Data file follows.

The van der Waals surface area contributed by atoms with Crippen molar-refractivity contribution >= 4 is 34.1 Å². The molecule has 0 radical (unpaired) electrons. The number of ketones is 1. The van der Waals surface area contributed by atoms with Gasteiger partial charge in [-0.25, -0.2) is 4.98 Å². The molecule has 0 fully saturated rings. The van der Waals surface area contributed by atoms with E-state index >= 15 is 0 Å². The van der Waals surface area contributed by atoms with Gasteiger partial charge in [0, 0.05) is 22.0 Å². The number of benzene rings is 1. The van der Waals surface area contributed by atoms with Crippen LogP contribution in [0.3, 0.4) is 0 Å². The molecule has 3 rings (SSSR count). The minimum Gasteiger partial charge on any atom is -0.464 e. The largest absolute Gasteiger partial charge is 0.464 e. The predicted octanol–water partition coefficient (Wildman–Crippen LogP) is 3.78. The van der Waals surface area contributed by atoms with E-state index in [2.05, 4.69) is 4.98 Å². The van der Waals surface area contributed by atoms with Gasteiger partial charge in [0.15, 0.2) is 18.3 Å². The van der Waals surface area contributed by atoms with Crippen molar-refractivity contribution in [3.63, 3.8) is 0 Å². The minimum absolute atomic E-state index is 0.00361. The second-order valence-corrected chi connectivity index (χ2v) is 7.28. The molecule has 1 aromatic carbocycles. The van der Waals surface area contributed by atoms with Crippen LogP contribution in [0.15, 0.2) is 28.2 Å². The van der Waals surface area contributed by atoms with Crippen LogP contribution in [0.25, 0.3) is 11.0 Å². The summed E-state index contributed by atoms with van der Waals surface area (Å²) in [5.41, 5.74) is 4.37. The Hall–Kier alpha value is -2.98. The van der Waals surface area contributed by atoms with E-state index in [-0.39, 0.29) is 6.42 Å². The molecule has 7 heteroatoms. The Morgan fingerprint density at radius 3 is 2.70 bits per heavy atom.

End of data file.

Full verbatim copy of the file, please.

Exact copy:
The van der Waals surface area contributed by atoms with Crippen molar-refractivity contribution >= 4 is 34.1 Å². The molecule has 0 radical (unpaired) electrons. The number of ketones is 1. The van der Waals surface area contributed by atoms with Gasteiger partial charge in [-0.25, -0.2) is 4.98 Å². The molecule has 0 fully saturated rings. The van der Waals surface area contributed by atoms with E-state index >= 15 is 0 Å². The van der Waals surface area contributed by atoms with Gasteiger partial charge in [0, 0.05) is 22.0 Å². The number of benzene rings is 1. The van der Waals surface area contributed by atoms with Crippen LogP contribution in [0.3, 0.4) is 0 Å². The molecule has 3 rings (SSSR count). The minimum Gasteiger partial charge on any atom is -0.464 e. The largest absolute Gasteiger partial charge is 0.464 e. The predicted octanol–water partition coefficient (Wildman–Crippen LogP) is 3.78. The van der Waals surface area contributed by atoms with E-state index in [2.05, 4.69) is 4.98 Å². The van der Waals surface area contributed by atoms with Gasteiger partial charge in [0.15, 0.2) is 18.3 Å². The van der Waals surface area contributed by atoms with Crippen molar-refractivity contribution in [3.63, 3.8) is 0 Å². The minimum absolute atomic E-state index is 0.00361. The second-order valence-corrected chi connectivity index (χ2v) is 7.28. The molecule has 1 aromatic carbocycles. The van der Waals surface area contributed by atoms with Crippen LogP contribution in [0.15, 0.2) is 28.2 Å². The van der Waals surface area contributed by atoms with Crippen LogP contribution in [0.25, 0.3) is 11.0 Å². The summed E-state index contributed by atoms with van der Waals surface area (Å²) in [5.41, 5.74) is 4.37. The Hall–Kier alpha value is -2.98. The van der Waals surface area contributed by atoms with E-state index in [-0.39, 0.29) is 6.42 Å². The molecule has 7 heteroatoms. The Morgan fingerprint density at radius 3 is 2.70 bits per heavy atom.